George Zimmerman has once again found a way to insert himself into the news. This time, he is suing Elizabeth Warren and Pete Buttigieg for tweets that they made regarding the birthday of Trayvon Martin, the youth with whom Zimmerman got into a violent confrontation in 2012. Warren and Buttigieg claimed that Martin is an example of the damage done by gun violence and racism, but did not mention Zimmerman by name. According to the court filing, the tweets defamed the character of “a man who is Hispanic, a minority advocate, and an Obama supporter.”
If we did not have Donald Trump to illustrate the effrontery of our troll culture, George Zimmerman would easily fill that job — competing with others for the title, of course. I have to presume that this lawsuit will be dismissed soon, but even if that is the case, we have to understand why what Zimmerman is doing is damaging to a free society.
A defamatory statement is one that makes a false claim of fact that harms someone. Declaring that someone is a murderer when the accuser knows this to be untrue is an example of defamation, given the damage to the person’s reputation that could result, as well as potential consequences of accusing someone of having committed a crime. On the other hand, if the accuser has evidence to support the claim, this is the truth exception to defamation. Saying that Mr. X killed Mr. Y is legally protected if we can show that X had possession of the murder weapon and the opportunity to use it against Y. And if that statement is made during a trial, it is also protected, presumably because witnesses are obliged to tell the truth. There is also a qualified privilege against charges of defamation if the statement is made to protect others from harms, and statements made for a political purpose have an absolute privilege. Celebrities and politicians have a higher bar to clear to win a lawsuit for defamation, since they have sought the public’s attention. In their case, proving defamation requires showing that the attack was made with “actual malice,” a statement meant to cause harm and known to be false.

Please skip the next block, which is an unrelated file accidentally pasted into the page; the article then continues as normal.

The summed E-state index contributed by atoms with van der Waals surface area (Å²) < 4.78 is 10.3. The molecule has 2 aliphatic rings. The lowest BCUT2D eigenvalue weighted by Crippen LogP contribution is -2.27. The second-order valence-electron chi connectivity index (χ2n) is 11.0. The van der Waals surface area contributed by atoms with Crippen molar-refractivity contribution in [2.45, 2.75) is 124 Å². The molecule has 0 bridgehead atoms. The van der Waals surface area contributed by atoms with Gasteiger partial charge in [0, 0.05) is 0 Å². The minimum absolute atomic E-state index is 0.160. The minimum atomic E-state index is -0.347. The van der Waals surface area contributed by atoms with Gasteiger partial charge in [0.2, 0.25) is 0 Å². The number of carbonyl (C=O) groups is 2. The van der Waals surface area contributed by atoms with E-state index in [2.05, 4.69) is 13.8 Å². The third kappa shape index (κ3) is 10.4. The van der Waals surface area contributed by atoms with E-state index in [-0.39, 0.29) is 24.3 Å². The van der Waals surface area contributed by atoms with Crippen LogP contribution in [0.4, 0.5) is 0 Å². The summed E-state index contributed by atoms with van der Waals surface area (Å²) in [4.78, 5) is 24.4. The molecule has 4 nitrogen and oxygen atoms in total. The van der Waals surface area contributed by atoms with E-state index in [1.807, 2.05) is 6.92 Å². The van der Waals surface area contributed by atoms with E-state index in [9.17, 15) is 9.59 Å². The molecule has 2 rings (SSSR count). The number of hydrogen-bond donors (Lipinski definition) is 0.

Zimmerman is likely to lose, thanks to several of these defenses. Warren and Buttigieg clearly tweeted their comments as part of a campaign, and Zimmerman has milked his fame — or infamy — from the incident with Trayvon Martin and following trial into a kind of celebrity.
But the key type of protected expression in this case is that of giving one’s opinions, rather than making claims of fact. Calling Zimmerman a white supremacist — even though Warren and Buttigieg did not name him in their tweets — thus fails to qualify as defamation. White supremacy is not a crime in the United States, and attributing ideological motivations to someone is, in any case, a political opinion. Saying that Zimmerman’s actions were due to racism is different from saying that he shot Martin. The latter is a testable claim of fact, while the former is an interpretation.
Why does this matter beyond the billable hours of various attorneys? Opinions can be informed or fabricated out of whole cloth, but a free society depends on the ability of each of us to express them, even if that involves stating our displeasure or disgust toward someone who has placed himself on the public stage. Zimmerman is free to declare his opposition to Warren and Buttigieg, but frivolous lawsuits like the one he has filed against them ought to result in an immediate dismissal, along with consequences both to him and his lawyers. He is welcome to his opinions, but using the courts to silence others is the kind of corrosive behavior that has become all too common in the era of Trump.